Reflecting on my own experience, I believe there is value, not only in asking others“the question I never was asked,” but also relating some of the blessings that will result from an affirmative response to that question. Consider for example the blessing of working every day in an environment in which those with whom you are in contact are professed Christians, who believe and confess what you do, and who labor with you day by day to advance a singular goal: “That the man of God may be perfect, thoroughly furnished unto all good works” (2 Tim. 3:17). Be assured that is a special, even enviable environment in which to labor.

Consider too that many godly relationships will result from your work with the teachers, parents, and students with whom you come in contact. Sadly as you grow older you may not remember all of their names, but then it’s not your fault that they have become unrecognizable due to their loss of hair, or their acquisition of facial hair, and their increased belt size. The fact remains, on your life’s pilgrimage you have touched the lives of many others, and they have touched yours, resulting in many new friendships. No doubt your life and theirs have been enriched in the process.
Also, rest assured a teacher’s life is never boring, at least I have never found that to be the case. Each year the teacher engages new students and circumstances. Also, there is the lifelong challenge of improvement; even if one teaches the same grades or subjects for many years. As you are teaching, you will find that the list of areas that need development grows. The following examples of what I mean come to mind: My students struggled to grasp this concept last year, how can I improve my lesson plan to clarify it? Is there a different method I should try to make this unit or lesson more relevant and interesting? What books can I read that will help me inject new life into this unit of study? What do I need to do to improve the learning environment in which my students are called to work? What other teacher could I consult for help with this particular challenge? How can I better apply biblical principles to this area of study? And the list goes on.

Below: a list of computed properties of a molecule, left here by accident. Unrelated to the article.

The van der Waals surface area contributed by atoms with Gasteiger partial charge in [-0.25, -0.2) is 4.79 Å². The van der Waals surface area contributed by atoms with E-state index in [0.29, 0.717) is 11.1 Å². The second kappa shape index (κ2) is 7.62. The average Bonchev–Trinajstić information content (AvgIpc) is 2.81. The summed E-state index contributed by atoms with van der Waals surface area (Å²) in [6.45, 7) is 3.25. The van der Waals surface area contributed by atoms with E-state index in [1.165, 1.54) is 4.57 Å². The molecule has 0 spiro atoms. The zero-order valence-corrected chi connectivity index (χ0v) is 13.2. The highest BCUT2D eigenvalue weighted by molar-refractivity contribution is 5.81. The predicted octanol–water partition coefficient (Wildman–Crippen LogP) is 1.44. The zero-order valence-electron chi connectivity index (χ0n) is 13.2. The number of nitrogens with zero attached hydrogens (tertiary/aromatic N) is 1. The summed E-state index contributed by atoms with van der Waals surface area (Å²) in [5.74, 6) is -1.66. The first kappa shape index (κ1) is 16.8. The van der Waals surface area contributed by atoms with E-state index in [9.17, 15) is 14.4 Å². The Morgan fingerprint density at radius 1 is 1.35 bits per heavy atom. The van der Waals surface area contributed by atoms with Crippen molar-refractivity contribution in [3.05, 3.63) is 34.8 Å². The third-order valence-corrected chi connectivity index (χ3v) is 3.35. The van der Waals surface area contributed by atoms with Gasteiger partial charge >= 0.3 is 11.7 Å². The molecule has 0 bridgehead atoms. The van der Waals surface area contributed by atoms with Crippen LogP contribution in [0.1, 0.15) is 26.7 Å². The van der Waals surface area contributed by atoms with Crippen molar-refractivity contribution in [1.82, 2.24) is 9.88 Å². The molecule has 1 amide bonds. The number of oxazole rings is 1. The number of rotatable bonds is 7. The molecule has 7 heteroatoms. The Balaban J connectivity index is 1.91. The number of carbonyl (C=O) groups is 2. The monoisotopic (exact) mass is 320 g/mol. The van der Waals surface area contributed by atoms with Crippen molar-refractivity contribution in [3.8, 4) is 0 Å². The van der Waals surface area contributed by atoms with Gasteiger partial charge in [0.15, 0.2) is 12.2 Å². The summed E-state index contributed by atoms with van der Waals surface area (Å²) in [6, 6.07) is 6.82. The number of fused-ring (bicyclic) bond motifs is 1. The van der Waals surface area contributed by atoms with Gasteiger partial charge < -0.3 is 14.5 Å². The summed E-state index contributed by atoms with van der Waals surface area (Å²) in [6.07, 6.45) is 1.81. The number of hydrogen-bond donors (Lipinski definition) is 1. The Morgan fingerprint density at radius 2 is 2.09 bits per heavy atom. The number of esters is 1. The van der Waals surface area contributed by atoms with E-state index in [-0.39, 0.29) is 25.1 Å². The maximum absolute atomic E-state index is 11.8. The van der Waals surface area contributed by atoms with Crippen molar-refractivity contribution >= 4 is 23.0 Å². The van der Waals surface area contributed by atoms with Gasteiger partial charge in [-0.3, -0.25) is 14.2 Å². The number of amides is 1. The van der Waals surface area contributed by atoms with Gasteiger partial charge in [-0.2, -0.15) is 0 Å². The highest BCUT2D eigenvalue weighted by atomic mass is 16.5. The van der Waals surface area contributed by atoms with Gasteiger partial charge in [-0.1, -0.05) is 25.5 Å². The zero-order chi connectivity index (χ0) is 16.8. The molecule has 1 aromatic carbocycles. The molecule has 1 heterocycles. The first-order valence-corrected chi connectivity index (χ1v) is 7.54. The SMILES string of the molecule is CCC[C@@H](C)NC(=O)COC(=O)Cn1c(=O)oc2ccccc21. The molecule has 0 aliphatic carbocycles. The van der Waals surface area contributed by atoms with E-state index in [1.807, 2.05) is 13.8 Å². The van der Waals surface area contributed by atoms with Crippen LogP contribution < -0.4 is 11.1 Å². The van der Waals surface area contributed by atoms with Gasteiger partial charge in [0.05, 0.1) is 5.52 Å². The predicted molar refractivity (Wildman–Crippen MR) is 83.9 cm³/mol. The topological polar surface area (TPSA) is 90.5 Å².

Often there are encouraging evidences of goals accomplished: My students really did understand this important concept. By the grace of God, this conflict between students has been resolved in a godly manner, and they developed an understanding of what it means to love one another. That class discussion demonstrated that my students are growing spiritually. Many times evidences of goals accomplished are not seen until years later, as in the case of the unmotivated or mischievous student who later in life becomes a godly wife and is much involved in the life of the church. Rest assured, the Lord is faithful in providing positive fruit on the faithful teacher’s work.
While there are many blessings that accompany the life of a teacher, the fact remains, the Lord has not called or equipped everyone to be a teacher. However, since I have already far exceeded the 1,000 word limit for this article, I direct the reader to Prof. Dykstra’s Standard Bearer articles (April 1, 2018, and April 15, 2018) titled “Vocation, or, To what life and work does God call you?” for that discussion. Also, talk to others about it (parents, friends, elders, pastors). Sometimes we are not the best judge of our own abilities.
All that being said, I leave you with the question I never was asked: “Is God calling you to be a teacher?”